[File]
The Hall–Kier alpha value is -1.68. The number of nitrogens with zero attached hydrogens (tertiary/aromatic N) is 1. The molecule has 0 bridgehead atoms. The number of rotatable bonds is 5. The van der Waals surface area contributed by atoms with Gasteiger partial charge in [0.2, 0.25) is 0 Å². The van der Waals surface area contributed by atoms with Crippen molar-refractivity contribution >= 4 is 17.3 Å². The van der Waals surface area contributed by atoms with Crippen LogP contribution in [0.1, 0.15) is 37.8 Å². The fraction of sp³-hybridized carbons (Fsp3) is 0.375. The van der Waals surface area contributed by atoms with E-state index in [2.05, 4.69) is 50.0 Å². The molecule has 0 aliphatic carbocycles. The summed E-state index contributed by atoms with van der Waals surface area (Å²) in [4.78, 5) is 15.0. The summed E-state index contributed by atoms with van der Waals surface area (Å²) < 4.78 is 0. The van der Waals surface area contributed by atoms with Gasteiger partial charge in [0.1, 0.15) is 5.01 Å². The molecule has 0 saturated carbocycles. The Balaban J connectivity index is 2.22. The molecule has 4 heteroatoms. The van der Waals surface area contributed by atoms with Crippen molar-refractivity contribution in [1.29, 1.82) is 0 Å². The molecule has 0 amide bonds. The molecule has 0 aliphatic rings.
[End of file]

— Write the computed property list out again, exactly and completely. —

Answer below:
The Hall–Kier alpha value is -1.68. The number of nitrogens with zero attached hydrogens (tertiary/aromatic N) is 1. The molecule has 0 bridgehead atoms. The number of rotatable bonds is 5. The van der Waals surface area contributed by atoms with Gasteiger partial charge in [0.2, 0.25) is 0 Å². The van der Waals surface area contributed by atoms with Crippen molar-refractivity contribution >= 4 is 17.3 Å². The van der Waals surface area contributed by atoms with Crippen LogP contribution in [0.1, 0.15) is 37.8 Å². The fraction of sp³-hybridized carbons (Fsp3) is 0.375. The van der Waals surface area contributed by atoms with E-state index in [2.05, 4.69) is 50.0 Å². The molecule has 0 aliphatic carbocycles. The summed E-state index contributed by atoms with van der Waals surface area (Å²) in [4.78, 5) is 15.0. The summed E-state index contributed by atoms with van der Waals surface area (Å²) < 4.78 is 0. The van der Waals surface area contributed by atoms with Gasteiger partial charge in [0.1, 0.15) is 5.01 Å². The molecule has 0 saturated carbocycles. The Balaban J connectivity index is 2.22. The molecule has 4 heteroatoms. The van der Waals surface area contributed by atoms with Crippen molar-refractivity contribution in [1.29, 1.82) is 0 Å². The molecule has 0 amide bonds. The molecule has 0 aliphatic rings.